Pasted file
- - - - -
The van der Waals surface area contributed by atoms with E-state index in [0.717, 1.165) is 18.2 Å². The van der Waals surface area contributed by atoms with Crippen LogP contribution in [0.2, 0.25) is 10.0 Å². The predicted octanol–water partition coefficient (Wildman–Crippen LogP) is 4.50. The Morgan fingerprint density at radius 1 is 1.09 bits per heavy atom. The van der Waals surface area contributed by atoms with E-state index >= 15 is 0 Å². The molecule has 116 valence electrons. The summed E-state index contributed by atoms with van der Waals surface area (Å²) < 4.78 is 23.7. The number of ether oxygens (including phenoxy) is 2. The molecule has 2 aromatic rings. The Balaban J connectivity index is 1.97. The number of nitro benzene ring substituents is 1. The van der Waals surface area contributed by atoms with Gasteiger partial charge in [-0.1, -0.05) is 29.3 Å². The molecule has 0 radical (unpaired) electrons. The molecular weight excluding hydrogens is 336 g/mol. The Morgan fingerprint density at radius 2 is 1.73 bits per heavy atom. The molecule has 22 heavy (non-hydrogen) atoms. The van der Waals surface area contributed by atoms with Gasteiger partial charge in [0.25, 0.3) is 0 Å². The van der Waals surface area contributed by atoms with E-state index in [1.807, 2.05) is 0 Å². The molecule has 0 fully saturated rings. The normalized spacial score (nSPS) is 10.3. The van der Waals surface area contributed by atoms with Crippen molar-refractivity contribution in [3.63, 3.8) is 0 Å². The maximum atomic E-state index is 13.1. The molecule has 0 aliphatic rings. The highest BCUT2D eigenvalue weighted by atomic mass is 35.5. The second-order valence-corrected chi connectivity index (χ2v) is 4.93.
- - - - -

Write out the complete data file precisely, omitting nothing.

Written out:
The van der Waals surface area contributed by atoms with E-state index in [0.717, 1.165) is 18.2 Å². The van der Waals surface area contributed by atoms with Crippen LogP contribution in [0.2, 0.25) is 10.0 Å². The predicted octanol–water partition coefficient (Wildman–Crippen LogP) is 4.50. The Morgan fingerprint density at radius 1 is 1.09 bits per heavy atom. The van der Waals surface area contributed by atoms with E-state index >= 15 is 0 Å². The molecule has 116 valence electrons. The summed E-state index contributed by atoms with van der Waals surface area (Å²) < 4.78 is 23.7. The number of ether oxygens (including phenoxy) is 2. The molecule has 2 aromatic rings. The Balaban J connectivity index is 1.97. The number of nitro benzene ring substituents is 1. The van der Waals surface area contributed by atoms with Gasteiger partial charge in [-0.1, -0.05) is 29.3 Å². The molecule has 0 radical (unpaired) electrons. The molecular weight excluding hydrogens is 336 g/mol. The Morgan fingerprint density at radius 2 is 1.73 bits per heavy atom. The molecule has 22 heavy (non-hydrogen) atoms. The van der Waals surface area contributed by atoms with Gasteiger partial charge in [0.25, 0.3) is 0 Å². The van der Waals surface area contributed by atoms with E-state index in [1.807, 2.05) is 0 Å². The molecule has 0 fully saturated rings. The normalized spacial score (nSPS) is 10.3. The van der Waals surface area contributed by atoms with Crippen molar-refractivity contribution in [3.63, 3.8) is 0 Å². The maximum atomic E-state index is 13.1. The molecule has 0 aliphatic rings. The highest BCUT2D eigenvalue weighted by atomic mass is 35.5. The second-order valence-corrected chi connectivity index (χ2v) is 4.93.